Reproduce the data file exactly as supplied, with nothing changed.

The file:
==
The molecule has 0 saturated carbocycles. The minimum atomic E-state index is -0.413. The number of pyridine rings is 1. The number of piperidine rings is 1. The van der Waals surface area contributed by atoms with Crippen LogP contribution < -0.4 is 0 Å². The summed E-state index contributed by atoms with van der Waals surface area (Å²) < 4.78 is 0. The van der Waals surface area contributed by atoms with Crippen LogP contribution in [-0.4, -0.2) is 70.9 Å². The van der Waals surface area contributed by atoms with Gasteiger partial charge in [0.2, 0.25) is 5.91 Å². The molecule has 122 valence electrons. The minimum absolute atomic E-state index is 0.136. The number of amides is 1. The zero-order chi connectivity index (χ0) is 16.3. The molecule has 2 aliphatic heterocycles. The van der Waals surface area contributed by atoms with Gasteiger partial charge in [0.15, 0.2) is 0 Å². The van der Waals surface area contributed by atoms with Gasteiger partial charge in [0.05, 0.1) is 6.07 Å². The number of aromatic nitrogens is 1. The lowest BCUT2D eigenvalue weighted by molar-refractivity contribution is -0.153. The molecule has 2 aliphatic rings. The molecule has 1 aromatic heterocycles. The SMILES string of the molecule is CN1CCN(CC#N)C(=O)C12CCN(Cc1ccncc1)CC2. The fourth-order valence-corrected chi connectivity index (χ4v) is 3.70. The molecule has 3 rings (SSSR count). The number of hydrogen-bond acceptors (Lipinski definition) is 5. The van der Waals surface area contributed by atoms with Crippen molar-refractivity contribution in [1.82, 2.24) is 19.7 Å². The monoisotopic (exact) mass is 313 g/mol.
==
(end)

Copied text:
The molecule has 0 saturated carbocycles. The minimum atomic E-state index is -0.413. The number of pyridine rings is 1. The number of piperidine rings is 1. The van der Waals surface area contributed by atoms with Crippen LogP contribution < -0.4 is 0 Å². The summed E-state index contributed by atoms with van der Waals surface area (Å²) < 4.78 is 0. The van der Waals surface area contributed by atoms with Crippen LogP contribution in [-0.4, -0.2) is 70.9 Å². The van der Waals surface area contributed by atoms with Gasteiger partial charge in [0.2, 0.25) is 5.91 Å². The molecule has 122 valence electrons. The minimum absolute atomic E-state index is 0.136. The number of amides is 1. The zero-order chi connectivity index (χ0) is 16.3. The molecule has 2 aliphatic heterocycles. The van der Waals surface area contributed by atoms with Gasteiger partial charge in [0.15, 0.2) is 0 Å². The van der Waals surface area contributed by atoms with Gasteiger partial charge in [0.05, 0.1) is 6.07 Å². The number of aromatic nitrogens is 1. The lowest BCUT2D eigenvalue weighted by molar-refractivity contribution is -0.153. The molecule has 2 aliphatic rings. The molecule has 1 aromatic heterocycles. The SMILES string of the molecule is CN1CCN(CC#N)C(=O)C12CCN(Cc1ccncc1)CC2. The fourth-order valence-corrected chi connectivity index (χ4v) is 3.70. The molecule has 3 rings (SSSR count). The number of hydrogen-bond acceptors (Lipinski definition) is 5. The van der Waals surface area contributed by atoms with Crippen molar-refractivity contribution in [1.82, 2.24) is 19.7 Å². The monoisotopic (exact) mass is 313 g/mol.